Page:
'Age of the Unretired' looms as millions plan to work into old age
Nearly one in eight of the world's workers believe they will never be able to afford to retire fully while millions of people are not financially prepared for life after work, according to international research by HSBC.
The U.K. tops the league of workers expecting to have to work into their retirement in HSBC's "Future of Retirement" survey, with one in five Britons believing that they will never be able to stop working. That is closely followed by the U.S and Canada where 18 and 17 percent of people respectively think they will have to work indefinitely.
By contrast, only 5 percent of people questioned in Brazil thought they would have to continue working into old age.
The survey of 16,000 people in 15 countries highlights the changing global retirement landscape as economic pressures and longer life expectancy force people to work longer.
Those who are living alone in retirement are most likely to see themselves working into old age, with 36 percent of those who are divorced or separated in the U.K. expecting to work indefinitely, compared to just 20 percent globally.
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The survey comes as a U.K. study by the government's pension minister Steve Webb warned last week that the pension gap was widening, with up to 13 million Brits heading for an austere retirement after not saving adequately during their working lives.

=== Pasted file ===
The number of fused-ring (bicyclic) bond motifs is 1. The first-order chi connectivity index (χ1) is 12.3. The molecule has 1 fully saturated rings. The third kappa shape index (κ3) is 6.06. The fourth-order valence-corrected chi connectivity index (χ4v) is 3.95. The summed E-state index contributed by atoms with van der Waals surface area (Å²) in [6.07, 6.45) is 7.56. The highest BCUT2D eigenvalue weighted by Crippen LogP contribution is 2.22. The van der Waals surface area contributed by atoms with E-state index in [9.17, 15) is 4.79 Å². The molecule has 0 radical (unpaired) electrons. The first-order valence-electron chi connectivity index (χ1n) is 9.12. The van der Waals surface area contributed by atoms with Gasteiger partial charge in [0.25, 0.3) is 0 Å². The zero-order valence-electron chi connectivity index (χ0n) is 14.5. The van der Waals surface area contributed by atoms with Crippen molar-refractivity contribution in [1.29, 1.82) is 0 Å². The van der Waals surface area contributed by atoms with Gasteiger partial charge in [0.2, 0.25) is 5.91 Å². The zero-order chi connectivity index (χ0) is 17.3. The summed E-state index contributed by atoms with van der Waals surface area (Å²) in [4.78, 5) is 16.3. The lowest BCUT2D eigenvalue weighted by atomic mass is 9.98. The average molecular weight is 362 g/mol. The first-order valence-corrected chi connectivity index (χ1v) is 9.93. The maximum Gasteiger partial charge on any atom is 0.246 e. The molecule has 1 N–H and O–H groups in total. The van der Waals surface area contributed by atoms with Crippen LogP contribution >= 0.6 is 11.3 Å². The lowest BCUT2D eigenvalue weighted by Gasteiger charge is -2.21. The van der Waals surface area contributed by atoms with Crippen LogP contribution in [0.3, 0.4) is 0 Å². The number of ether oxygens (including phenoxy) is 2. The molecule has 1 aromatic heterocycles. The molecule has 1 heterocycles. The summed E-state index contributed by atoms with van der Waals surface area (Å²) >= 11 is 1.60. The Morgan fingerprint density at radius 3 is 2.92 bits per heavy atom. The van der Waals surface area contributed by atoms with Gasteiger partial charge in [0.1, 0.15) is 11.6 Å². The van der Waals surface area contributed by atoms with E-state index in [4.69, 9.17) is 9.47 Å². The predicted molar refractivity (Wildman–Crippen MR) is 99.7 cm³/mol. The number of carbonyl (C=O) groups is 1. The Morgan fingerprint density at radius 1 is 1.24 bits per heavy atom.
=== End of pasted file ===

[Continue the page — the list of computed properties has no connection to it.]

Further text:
HSBC's study confirmed such concerns, with two-fifths of retired people surveyed in the U.K. reporting that they had either made no financial plans or were inadequately prepared for a comfortable retirement _ with 35 percent of them only realising they were underprepared after they had retired.
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Despite lamenting the lack of preparation for their retirement, the survey revealed that Brits were far more resigned to a dotage lived in financial hardship than their global counterparts. Just 2 percent of people in the U.K. said they would return to work to address any financial shortfall, compared to 44 percent globally.
With U.K. life expectancy a long 80.75 years and the average retirement age of 65, a significant amount of people are working longer, however, with data from the Office on National Statistics (ONS) released last week showed the number of older people aged 65 - 74 who were economically active had almost doubled in the last ten years to 16 percent.
HSBC's report found that 37 percent of U.K. respondents approaching retirement age actually looked forward to filling their days by working longer.
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"People want to slow down in later life and, while some welcome the chance to stay economically active, many may not. Whereas some people regard a comfortable retirement as a natural entitlement, for a growing number this is not the case," Christine Foyster, head of Wealth Management at HSBC, said in the report published on Wednesday.
If today's workers wanted to avoid working during retirement, they "should prepare for retirement as early as possible to have some certainty," Foyster warned,.
Almost half of U.K. respondents said that weren't able to realise retirement plans due to a lack of financial foresight when they were younger.
Showing that some things never change, only 15 percent of today's 25-34 year olds think they will have to work in old age despite life expectancy expected to have reached 91 by 2030, according to the U.K. government.
- By CNBC's Holly Ellyatt, follow her on Twitter @HollyEllyatt
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